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Intel's move to 7nm chips punted to 2022 or 2023, ceding more ground to AMD

Dell Xps 13 9300 Intel
Dell Xps 13 9300 Intel (Image credit: Daniel Rubino/Windows Central)

What you need to know

  • Intel today revealed it has delayed its transition to 7nm chips to late 2022 or early 2023.
  • The delay stems from poor yields, putting the company "approximately 12 months behind" its internal target.
  • Intel expects to launch its first 10nm desktop chips in the second half of 2021.

In its Q2 earnings report today, Intel announced that it has delayed the rollout of its 7nm chips by six months. The company now plans to launch chips based on its 7nm process in late 2022 or early 2023. That's a shift of six months from Intel's previous plans.

"The company's 7nm-based CPU product timing is shifting approximately six months relative to prior expectations," Intel said in its earnings release. "The primary driver is the yield of Intel's 7nm process, which based on recent data, is now trending approximately twelve months behind the company's internal target."

As reported by Tom's Hardware, Intel CEO Bob Swan followed up in the company's earnings call, noting the company "identified a 'defect mode' in its 7nm process." The company has shifted focus to "contingency plans" such as using third-party foundries. Intel also plans to use third-party foundries for its upcoming Ponte Vecchio GPUs.

Aside from its 7nm delay, Intel revealed that it plans to launch its first 10nm "Alder Lake" desktop CPUs in the second half of 2021. Intel's first 10nm "Ice Lake" CPUs arrived in laptops last year. Its upcoming "Tiger Lake" chips, which are also based on a 10nm process, are expected to arrive this fall.

The 7nm delay puts Intel further behind AMD on the process side of things. AMD's latest chips are already built on a 7nm process, and it's likely AMD will have a fair amount of lead time on Intel when its shifts to a 5nm process with its Zen 4 architecture, which is expected to arrive by the end of 2021.

Dan Thorp-Lancaster is the Editor in Chief for Windows Central. He began working with Windows Central as a news writer in 2014 and is obsessed with tech of all sorts. You can follow Dan on Twitter @DthorpL and Instagram @heyitsdtl. Got a hot tip? Send it to daniel.thorp-lancaster@futurenet.com.

5 Comments
  • The board room at AMD must ne popping Champagner bottles. I say great. Not that I wish Intel any harm, but AMD sure has brought a lot of much-needed competition and excitement to the CPU space these past years.
  • Yeah I hope AMD gets to stay either ahead or in the same ballpark, considering AMD also tends to give better igpu's each year (Intel igpu's of Ice Lake were good but they probably only made that step because AMD's igpu's were getting to far ahead). It would be competition for Nvidia too for their entry gpu's (MX150 was decent but the MX250 was basically the same even though it is 2 years newer).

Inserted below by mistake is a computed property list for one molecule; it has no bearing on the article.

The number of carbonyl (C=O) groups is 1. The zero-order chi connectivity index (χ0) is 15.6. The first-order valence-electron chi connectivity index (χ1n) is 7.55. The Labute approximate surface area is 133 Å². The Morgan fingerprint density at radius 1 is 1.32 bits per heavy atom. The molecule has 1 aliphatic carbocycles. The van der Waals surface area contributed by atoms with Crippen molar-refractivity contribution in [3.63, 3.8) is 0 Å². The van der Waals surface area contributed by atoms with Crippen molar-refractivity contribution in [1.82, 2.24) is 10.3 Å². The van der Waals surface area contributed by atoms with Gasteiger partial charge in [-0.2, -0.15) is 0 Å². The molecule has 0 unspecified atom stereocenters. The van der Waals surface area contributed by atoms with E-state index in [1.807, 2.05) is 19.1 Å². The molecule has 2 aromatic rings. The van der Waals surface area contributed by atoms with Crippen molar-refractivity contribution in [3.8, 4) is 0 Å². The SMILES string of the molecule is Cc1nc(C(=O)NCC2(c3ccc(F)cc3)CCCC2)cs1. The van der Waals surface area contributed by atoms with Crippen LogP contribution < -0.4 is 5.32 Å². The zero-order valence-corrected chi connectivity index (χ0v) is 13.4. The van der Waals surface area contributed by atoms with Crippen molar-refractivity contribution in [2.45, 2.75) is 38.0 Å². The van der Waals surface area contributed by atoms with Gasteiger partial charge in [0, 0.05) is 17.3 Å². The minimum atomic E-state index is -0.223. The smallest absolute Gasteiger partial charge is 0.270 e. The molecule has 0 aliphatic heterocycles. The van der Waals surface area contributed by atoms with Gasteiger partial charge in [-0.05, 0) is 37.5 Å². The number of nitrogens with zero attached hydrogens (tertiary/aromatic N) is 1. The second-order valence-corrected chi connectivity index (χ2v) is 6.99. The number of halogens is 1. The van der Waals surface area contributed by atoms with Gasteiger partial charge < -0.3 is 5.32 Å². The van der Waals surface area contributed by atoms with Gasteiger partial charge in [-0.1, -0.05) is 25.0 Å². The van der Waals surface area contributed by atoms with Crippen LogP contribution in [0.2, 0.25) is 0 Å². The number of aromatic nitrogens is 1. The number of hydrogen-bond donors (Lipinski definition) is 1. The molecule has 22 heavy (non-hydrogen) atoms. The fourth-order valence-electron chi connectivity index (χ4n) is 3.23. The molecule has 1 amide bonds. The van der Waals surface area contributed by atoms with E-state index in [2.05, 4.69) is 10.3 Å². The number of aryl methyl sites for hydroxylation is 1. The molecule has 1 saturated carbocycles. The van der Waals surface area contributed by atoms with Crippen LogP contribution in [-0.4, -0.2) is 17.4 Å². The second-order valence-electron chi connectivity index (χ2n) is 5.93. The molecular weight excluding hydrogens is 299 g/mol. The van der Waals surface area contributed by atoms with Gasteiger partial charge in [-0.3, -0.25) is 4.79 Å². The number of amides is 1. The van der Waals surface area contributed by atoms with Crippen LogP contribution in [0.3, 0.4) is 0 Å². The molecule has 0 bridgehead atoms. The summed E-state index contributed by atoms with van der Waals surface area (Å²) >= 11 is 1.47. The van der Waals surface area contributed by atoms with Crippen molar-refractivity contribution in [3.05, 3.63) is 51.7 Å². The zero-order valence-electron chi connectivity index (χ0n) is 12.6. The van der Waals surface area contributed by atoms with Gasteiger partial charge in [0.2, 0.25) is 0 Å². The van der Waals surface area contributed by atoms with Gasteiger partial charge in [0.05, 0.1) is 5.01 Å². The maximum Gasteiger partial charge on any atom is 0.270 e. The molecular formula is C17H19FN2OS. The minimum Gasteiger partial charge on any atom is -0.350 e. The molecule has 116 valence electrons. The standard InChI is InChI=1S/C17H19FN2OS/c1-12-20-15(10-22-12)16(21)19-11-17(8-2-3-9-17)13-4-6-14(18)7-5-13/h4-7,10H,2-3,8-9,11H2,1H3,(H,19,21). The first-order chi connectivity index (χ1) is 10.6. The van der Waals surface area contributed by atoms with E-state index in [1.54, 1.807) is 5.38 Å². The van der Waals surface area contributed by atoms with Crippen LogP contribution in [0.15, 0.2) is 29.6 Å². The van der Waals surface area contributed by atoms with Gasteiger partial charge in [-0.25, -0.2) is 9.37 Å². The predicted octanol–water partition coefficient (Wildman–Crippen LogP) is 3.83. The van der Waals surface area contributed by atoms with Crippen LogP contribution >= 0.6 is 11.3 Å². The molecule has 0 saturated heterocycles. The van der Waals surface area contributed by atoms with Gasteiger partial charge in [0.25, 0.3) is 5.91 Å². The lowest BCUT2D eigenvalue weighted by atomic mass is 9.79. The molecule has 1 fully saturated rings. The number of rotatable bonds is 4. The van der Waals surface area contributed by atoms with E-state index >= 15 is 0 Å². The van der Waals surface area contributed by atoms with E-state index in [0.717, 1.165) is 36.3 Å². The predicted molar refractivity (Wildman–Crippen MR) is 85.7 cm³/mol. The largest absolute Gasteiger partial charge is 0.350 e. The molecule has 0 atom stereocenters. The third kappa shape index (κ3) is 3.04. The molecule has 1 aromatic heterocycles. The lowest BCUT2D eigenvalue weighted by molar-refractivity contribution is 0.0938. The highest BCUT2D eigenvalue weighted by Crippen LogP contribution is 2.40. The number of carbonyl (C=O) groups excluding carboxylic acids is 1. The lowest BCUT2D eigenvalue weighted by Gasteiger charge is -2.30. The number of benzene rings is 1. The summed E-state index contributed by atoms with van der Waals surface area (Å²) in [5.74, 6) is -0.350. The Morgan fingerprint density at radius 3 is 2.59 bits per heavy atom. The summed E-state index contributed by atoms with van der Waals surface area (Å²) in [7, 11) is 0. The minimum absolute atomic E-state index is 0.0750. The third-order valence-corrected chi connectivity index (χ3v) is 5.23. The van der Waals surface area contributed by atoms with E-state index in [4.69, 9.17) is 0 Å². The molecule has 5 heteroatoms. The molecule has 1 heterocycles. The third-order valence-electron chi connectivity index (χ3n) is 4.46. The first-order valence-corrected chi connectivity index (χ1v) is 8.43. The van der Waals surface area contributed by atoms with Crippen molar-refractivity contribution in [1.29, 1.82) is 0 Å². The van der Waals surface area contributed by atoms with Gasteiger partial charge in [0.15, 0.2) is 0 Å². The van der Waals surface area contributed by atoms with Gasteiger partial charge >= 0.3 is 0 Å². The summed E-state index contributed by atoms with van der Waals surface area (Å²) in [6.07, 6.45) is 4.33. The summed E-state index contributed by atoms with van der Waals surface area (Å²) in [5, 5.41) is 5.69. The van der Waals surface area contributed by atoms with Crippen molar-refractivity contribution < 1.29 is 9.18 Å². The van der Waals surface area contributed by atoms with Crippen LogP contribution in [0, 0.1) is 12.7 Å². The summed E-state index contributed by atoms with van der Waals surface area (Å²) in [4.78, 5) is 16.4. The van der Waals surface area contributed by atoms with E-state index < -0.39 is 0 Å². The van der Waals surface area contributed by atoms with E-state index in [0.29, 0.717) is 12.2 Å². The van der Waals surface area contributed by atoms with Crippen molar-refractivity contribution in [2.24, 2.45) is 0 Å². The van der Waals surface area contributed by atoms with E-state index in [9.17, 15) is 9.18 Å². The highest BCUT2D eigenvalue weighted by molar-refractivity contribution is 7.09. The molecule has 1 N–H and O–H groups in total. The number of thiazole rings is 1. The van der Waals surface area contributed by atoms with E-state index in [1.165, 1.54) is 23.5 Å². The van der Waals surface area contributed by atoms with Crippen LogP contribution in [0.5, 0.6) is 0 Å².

• Intel's 10nm is equivalent to AMD 7nm+ in density. They do not use the same standards. https://www.pcgamer.com/chipmaking-process-node-naming-lmc-paper/
    It is still fair to say Intel is behind because they still make 14nm desktop processors, but they make mostly 10nm CPUs for laptops.
  • Nope. Intel only know how to deceive people. They launched 10th gen with few 10nm chips which were really good and power efficient. Then they released 10th gen "14 nm" processors 😂. Seriously? 🤦🏻‍♂️
    Now most laptops use "10th gen" with 14nm variant and pass it off as latest gen. It is really pathetic marketing and business strategy. Manufacturers are also shameless they are putting 14nm variants in 2-in-1s at least have shame not to put those ones in convertibles. On top of that, first I thought maybe they are saving money on the 14nm hence the move, Intel charges exactly the same for both variants 😂. 14nm are fine in desktops I have no problem with. But having a choice of 10nm and 14nm in the same gen and confusing people when the difference in battery life in laptops is more than 1 hr just because of chips is really deceiving. Why not ONLY give 10nm to laptop manufacturers why even have an option of 14nm for a device that runs on battery. If you want to just don't put it under same confusing naming scheme. PS: if the name of the processors ends with G1, G4 etc it is 10nm. And very few laptops are using them you really have to pick out carefully. Saying 10th gen is apparently not enough because it is Intel.
  • But the Ice Lake 10nm cpu's are not optimized so well and the 7nm cpu's from AMD perform better.